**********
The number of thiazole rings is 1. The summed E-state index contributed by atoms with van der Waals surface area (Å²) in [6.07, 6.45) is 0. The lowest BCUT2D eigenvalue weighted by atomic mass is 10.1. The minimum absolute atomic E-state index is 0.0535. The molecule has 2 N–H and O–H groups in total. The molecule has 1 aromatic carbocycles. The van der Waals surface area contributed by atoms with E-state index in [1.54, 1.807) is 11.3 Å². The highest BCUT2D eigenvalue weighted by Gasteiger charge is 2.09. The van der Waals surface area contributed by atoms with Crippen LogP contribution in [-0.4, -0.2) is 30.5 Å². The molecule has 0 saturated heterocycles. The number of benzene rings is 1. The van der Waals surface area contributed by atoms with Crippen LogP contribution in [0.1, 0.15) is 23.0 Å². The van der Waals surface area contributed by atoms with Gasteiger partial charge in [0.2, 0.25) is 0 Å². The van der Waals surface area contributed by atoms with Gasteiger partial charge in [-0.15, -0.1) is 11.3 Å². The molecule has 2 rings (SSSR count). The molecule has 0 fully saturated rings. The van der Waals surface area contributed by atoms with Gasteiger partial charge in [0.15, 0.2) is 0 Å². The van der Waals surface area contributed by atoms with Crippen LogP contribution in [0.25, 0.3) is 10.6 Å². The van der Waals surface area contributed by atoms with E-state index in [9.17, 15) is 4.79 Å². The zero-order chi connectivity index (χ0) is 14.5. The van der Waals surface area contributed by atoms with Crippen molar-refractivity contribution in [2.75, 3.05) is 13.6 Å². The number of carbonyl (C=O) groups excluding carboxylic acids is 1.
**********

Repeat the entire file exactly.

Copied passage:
The number of thiazole rings is 1. The summed E-state index contributed by atoms with van der Waals surface area (Å²) in [6.07, 6.45) is 0. The lowest BCUT2D eigenvalue weighted by atomic mass is 10.1. The minimum absolute atomic E-state index is 0.0535. The molecule has 2 N–H and O–H groups in total. The molecule has 1 aromatic carbocycles. The van der Waals surface area contributed by atoms with E-state index in [1.54, 1.807) is 11.3 Å². The highest BCUT2D eigenvalue weighted by Gasteiger charge is 2.09. The van der Waals surface area contributed by atoms with Crippen LogP contribution in [-0.4, -0.2) is 30.5 Å². The molecule has 0 saturated heterocycles. The number of benzene rings is 1. The van der Waals surface area contributed by atoms with Crippen LogP contribution in [0.1, 0.15) is 23.0 Å². The van der Waals surface area contributed by atoms with Gasteiger partial charge in [0.2, 0.25) is 0 Å². The van der Waals surface area contributed by atoms with Gasteiger partial charge in [-0.15, -0.1) is 11.3 Å². The molecule has 2 rings (SSSR count). The molecule has 0 fully saturated rings. The van der Waals surface area contributed by atoms with Gasteiger partial charge in [0.15, 0.2) is 0 Å². The van der Waals surface area contributed by atoms with Crippen LogP contribution in [0.25, 0.3) is 10.6 Å². The van der Waals surface area contributed by atoms with E-state index in [9.17, 15) is 4.79 Å². The zero-order chi connectivity index (χ0) is 14.5. The van der Waals surface area contributed by atoms with Crippen molar-refractivity contribution in [2.75, 3.05) is 13.6 Å². The number of carbonyl (C=O) groups excluding carboxylic acids is 1.